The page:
§ MR. LAYARD
said, he would beg to ask the First Lord of the Admiralty why, notwithstanding an Order in Council, only one master had been promoted to the rank of lieutenant in the navy, and not one to the rank of commander, out of 109 masters and second masters mentioned in despatches for special and distinguished services during the late war?
§ SIR CHARLES WOOD
said, that the hon. Gentleman was mistaken if he supposed that every master who was mentioned in despatches had necessarily performed very distinguished services. Nine-tenths of those mentioned were the names of persons who had been engaged in some particular service; but it was not to be supposed that anything extraordinary had been performed by themselves. They were not, therefore, entitled to promotion to the rank of commander, which was reserved for those who had performed extraordinary services. He had no doubt the masters performed their duty, and some of them had been rewarded by getting situations in the various dockyards.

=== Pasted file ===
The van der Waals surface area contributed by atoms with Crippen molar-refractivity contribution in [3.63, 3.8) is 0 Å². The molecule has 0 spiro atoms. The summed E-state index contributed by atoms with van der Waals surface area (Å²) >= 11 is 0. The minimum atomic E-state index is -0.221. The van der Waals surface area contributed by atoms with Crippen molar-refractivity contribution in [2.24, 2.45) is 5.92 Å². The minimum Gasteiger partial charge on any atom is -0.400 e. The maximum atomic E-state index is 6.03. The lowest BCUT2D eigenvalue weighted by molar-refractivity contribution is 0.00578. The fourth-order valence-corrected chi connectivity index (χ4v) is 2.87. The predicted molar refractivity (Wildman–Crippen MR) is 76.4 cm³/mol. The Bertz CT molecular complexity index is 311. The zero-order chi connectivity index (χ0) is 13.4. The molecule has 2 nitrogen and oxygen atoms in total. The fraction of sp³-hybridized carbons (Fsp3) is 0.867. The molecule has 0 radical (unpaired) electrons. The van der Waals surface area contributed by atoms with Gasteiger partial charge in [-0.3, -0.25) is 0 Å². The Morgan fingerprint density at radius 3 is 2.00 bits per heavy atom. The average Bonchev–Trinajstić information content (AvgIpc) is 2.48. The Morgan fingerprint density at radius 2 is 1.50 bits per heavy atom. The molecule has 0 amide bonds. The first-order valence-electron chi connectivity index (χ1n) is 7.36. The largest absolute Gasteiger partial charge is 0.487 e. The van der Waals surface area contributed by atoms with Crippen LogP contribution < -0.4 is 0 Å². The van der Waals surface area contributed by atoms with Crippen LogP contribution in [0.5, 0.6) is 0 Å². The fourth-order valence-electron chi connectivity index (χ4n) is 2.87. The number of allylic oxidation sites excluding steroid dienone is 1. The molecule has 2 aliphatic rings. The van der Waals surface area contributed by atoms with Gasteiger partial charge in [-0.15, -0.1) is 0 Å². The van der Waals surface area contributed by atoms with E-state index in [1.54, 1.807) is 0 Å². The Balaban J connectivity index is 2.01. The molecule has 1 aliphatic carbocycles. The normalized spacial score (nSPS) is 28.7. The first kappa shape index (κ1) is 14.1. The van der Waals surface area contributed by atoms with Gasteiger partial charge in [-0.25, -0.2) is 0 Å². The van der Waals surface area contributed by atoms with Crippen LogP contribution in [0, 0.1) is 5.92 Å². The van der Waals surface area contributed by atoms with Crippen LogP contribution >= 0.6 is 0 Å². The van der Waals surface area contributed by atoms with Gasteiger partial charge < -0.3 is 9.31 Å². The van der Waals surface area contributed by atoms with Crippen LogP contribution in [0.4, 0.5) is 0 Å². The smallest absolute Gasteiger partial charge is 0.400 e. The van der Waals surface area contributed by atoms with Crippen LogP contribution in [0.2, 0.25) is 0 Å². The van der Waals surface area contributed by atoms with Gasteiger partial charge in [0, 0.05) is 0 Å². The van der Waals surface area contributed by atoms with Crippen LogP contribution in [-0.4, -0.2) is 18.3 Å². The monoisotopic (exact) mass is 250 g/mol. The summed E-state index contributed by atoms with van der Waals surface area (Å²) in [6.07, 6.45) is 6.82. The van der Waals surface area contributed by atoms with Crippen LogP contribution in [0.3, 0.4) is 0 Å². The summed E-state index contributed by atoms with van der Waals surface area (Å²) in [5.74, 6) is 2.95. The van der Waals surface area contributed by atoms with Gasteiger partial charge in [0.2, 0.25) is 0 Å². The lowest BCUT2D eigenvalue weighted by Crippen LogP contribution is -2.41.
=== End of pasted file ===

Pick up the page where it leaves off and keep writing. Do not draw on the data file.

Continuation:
§ SIR CHARLES NAPIER
said, that he should not be doing his duty if he did not say a word on behalf of the masters of the Royal Navy. They were a most meritorious and useful class of officers, and he was sure he did not know what he should have done without them in the Baltic. He 1928 trusted that the Government would take their claims into their most favourable consideration.